Air Drying: This is most appropriate for small quantities of photographs and slightly damp paper. Spread photographs emulsion side down on waxed paper or soft blotting paper and dry with fans that are circulating the air rapidly but not pointed directly at the photographs. Open books, spread boards and pages, and stand them on end with the text upside down; insert blotting paper between pages to speed the process and replace it when it gets damp. If you have to move items to a recovery area, use the packing instructions given below.
Freezing: This prevents deterioration and is appropriate for items that are soaked and for large quantities of material. Before they go into the freezer, these items must be clearly identified and packed according to the instructions below. Once they are in the freezer, you will have time to explore your most cost-effective recovery options with a records preservation specialist at the State Archives.
Ventilated plastic crates are the best containers for packing waterlogged books and paper for the freezer, but they are hard to find, hard to store, and expensive. Standard small records center cartons are an adequate substitute. Wrap books individually in plain paper and pack them spine down. If unbound records are soaked, do not try to separate them; instead pack them flat and interleave them as much as you can with blotting paper.
If photographs have to be frozen, pack them individually in plastic bags, store them flat, don't put too much weight on top of them, and keep them separate from other materials. Oversized materials require careful handling and cannot be frozen easily; they usually have to be air dried or freeze-dried. Ideally, a preservation specialist should be contacted to assist staff in packing photographic media and oversized materials.
Freeze-drying: This process minimizes water damage by drying substances first by freezing the water and then by turning the frozen solid into a gas in a high vacuum at a low temperature. It is expensive, is conducted only by major vendors, and is appropriate for very valuable materials or records that must be retained in the original format. A list of vendors is given in the Appendix although we do not make any recommendations.
Salvaging Water-damaged Microfilm
If microfilm is water-soaked, keep it wet to prevent it from sticking together; remove dirt and debris gently to avoid abrasion; and store it in clean water. For information on reprocessing vendors, contact our Microfilm Lab or our Preservation Officer.
Other Salvage Methods:
Staff may need help to duplicate singed, scorched, or charred records or to employ strategies used for archival records. These strategies could include:
Re-housing:Placing the records in archival-quality enclosures.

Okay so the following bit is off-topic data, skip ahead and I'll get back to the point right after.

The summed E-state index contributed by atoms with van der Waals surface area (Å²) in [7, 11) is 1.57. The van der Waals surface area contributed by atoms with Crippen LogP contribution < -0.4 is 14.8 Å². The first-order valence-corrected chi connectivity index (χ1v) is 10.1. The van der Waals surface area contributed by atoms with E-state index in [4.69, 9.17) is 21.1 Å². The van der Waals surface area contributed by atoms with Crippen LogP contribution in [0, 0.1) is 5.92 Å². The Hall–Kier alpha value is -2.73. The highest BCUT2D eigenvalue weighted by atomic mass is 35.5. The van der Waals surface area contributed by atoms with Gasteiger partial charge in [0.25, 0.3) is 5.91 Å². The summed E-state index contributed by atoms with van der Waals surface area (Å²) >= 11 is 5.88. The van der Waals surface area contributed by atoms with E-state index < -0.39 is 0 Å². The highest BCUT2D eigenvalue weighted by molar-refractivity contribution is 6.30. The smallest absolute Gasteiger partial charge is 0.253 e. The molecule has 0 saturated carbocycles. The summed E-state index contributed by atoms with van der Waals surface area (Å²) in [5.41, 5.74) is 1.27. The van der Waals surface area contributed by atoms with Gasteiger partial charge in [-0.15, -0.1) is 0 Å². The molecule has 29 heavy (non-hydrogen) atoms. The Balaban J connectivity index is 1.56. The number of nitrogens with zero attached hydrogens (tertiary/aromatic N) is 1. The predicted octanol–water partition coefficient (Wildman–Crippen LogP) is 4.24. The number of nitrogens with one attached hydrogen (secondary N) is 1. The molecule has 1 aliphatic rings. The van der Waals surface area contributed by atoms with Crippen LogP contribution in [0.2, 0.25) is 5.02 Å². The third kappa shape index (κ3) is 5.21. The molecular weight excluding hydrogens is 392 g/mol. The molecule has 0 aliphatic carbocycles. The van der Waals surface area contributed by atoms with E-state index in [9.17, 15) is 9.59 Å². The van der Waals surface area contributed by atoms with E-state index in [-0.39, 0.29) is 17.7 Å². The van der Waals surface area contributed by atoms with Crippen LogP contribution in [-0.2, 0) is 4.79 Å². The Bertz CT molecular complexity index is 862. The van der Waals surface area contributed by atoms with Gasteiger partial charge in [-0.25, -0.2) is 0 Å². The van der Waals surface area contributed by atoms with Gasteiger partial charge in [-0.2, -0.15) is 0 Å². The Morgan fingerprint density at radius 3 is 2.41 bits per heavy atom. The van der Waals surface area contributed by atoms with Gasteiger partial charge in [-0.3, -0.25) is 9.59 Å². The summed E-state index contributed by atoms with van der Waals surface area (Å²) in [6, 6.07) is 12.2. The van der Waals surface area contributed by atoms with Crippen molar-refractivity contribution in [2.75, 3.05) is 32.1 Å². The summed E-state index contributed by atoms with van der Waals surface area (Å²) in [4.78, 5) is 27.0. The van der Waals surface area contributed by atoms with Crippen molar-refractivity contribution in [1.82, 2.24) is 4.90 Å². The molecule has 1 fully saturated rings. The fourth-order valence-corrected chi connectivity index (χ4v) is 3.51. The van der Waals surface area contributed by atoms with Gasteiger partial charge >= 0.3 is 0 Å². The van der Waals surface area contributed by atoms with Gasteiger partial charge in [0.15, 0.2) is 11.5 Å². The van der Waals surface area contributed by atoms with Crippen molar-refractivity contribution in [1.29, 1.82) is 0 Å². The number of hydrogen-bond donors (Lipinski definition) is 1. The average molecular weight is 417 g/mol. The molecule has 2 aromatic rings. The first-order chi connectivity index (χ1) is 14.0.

Microfilming:Filming damaged documents to generate durable working copies, prevent further deterioration by eliminating excessive handling, and generating archival masters for permanent storage.
Stabilizing and repairing: Do not attempt repairs yourself; improper handling and stabilization could do irreparable damage to permanently valuable records.
Recovery programs are conducted to salvage a local government's vital records in the event of disaster. Adverse impact of disasters can be minimized by taking a preliminary survey of holdings and establishing a written disaster recovery plan to confer authority and identify the elements of a records salvage operation before a disaster occurs. If catastrophe strikes, staff will need to: conduct a safety inspection of the building immediately, establish a communications center, appoint a recovery coordinator and departmental liaisons, and obtain logistical support, which includes employees from other offices, equipment and supplies, and consultants.
The records officer in cooperation with the Records Management Section can use records retention schedules to make decisions about salvaging or destroying records.
The salvage methods used will depend on the volume and format of the records being saved. Salvage is expensive and time-consuming and should always be conducted by qualified, experienced professionals.
Staff must update regularly the information needed to conduct a disaster recovery program--names, addresses, telephone numbers, policies, and procedures--and maintain a copy of this information off-site in case staff can't get to the on-site copy. Please see the Appendices for helpful contact information.
Our archivists and records analysts will help you with disaster recovery and will give you advice without charge. For advice and help on document restoration or disaster planning, call your regional Kansas Disaster Recovery Assistance Network (KDRAN ) representative. For information on the network and a list or representatives contact or Preservation Officer,
This guide is also available in hardcopy from the Library/Archives Records Management Section.